If language is as subjective as I suppose, and if words can mean different things to different people, as I believe, who’s to say what a word really means? I don’t believe there’s an objective answer, and perhaps Dr. Putnam did, but I think it may come down to what we mean by the word “meaning.” When faced with such questions, I’ve often sought the judgment of etymology, the history of words. I find it instructive to retrace the way words (and their meanings) change over time. And so I set out to unearth the etymological path by which the word “meaning” came to have meaning.
According to my research, the word is related to the Greek and Latin root men– (“to think”) from which English words like mental and mentor have derived. It came into Old English as the verb maenan, meaning to state one’s intention, to intend, to have something in mind. And much later, the verb “to mean” led to formation of the verbal noun, “meaning.”
From an etymological perspective, I would argue that meaning is therefore subjective, by definition. If to “mean” something means to “have it in mind,” then there cannot be meaning independent of someone’s mind. Definitionally, it is the idea formulated in the mind. The person whose tongue pronounces the word’s sound is trying to convey the meaning in her mind. And when the listener who hears the sound uses it to form an idea in her mind, “meaning” happens again. To “mean” something is, always, to have an idea in mind.
I find it interesting to imagine the day, within the past few hundred years, on which two people were watching a meteor shower, or a lightning storm, or a two-headed snake – some occurrence that struck them as an omen of sorts – and one of them first asked the question, “What does it mean?”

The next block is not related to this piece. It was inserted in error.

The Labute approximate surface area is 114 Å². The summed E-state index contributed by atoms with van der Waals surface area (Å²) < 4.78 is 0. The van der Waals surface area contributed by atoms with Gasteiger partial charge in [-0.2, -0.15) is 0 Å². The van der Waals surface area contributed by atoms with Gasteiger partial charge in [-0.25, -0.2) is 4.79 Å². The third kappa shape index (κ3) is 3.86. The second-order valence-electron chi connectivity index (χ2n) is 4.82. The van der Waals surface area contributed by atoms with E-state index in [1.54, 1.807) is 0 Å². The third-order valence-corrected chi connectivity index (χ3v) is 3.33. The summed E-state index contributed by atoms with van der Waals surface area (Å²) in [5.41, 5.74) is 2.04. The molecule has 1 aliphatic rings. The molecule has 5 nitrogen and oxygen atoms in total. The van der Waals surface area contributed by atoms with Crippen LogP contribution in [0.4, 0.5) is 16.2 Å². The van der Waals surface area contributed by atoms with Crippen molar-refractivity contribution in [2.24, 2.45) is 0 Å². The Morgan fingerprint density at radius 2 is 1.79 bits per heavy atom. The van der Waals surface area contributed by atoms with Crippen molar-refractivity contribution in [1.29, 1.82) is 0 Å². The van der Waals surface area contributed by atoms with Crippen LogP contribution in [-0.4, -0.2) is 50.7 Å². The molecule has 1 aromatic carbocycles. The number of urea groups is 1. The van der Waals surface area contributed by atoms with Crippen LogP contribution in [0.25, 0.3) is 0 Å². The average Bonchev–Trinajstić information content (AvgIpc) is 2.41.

It’s a question we’ve all asked at some point – if not about an omen, then about a symbol, a gesture, or some other mindless thing. The question has become an accepted expression in modern English. But what a momentous event, the first time it was asked! Here we had a word – to “mean” something – which (at the time) meant that a speaker had some concept “in mind” and “intended” to convey that concept to another. That is, as then used, the word clearly referred to a subjective concept. You’d long been able to ask what a person meant, intended, or “had in mind.” But when the question was first asked, “what does it mean?” referring to a lightning bolt, an earthquake, or a flood, the one asking the question was implicitly asking another, broader question – whether, perhaps, the “it” – the burning bush, the flood, the electrical discharge – could have “something in mind.”
Alternatively, they were asking if the thing or event had been endowed with a meaning by virtue of having been in the “mind” of some superconscious deity that had caused the event. If the “meaning” was that which had been in the mind of such a deity, it was arguably still subjective, i.e., still dependent on the idea that existed in a particular mind. But if the meaning had originated in the thing or event itself – in the rock, or the flame, or the electrical discharge – then the conclusion would have to be that “meaning” can exist independent of a mind.
At any rate, it seems to me that whoever first asked the question, “What does it mean,” was expanding the very idea of “meaning.” Until that moment, to “mean” something meant to have it in mind. To think it. Until that moment, as I see it, everyone understood that “meaning” is entirely subjective. To ask what “it” means was a misuse of the word.
And so, on the basis of etymology, I stand my ground. “Meanings,” by definition, are ideas that form in the mind. The idea of fruit. The idea of walking. Even Mr. Putnam’s theory of semantic externalism – that meaning “ain’t just in the head” – is an idea that, like all ideas, is just in the head.
 Davidson, Donald, Subjective, Intersubjective, Objective, Oxford University Press, 2001.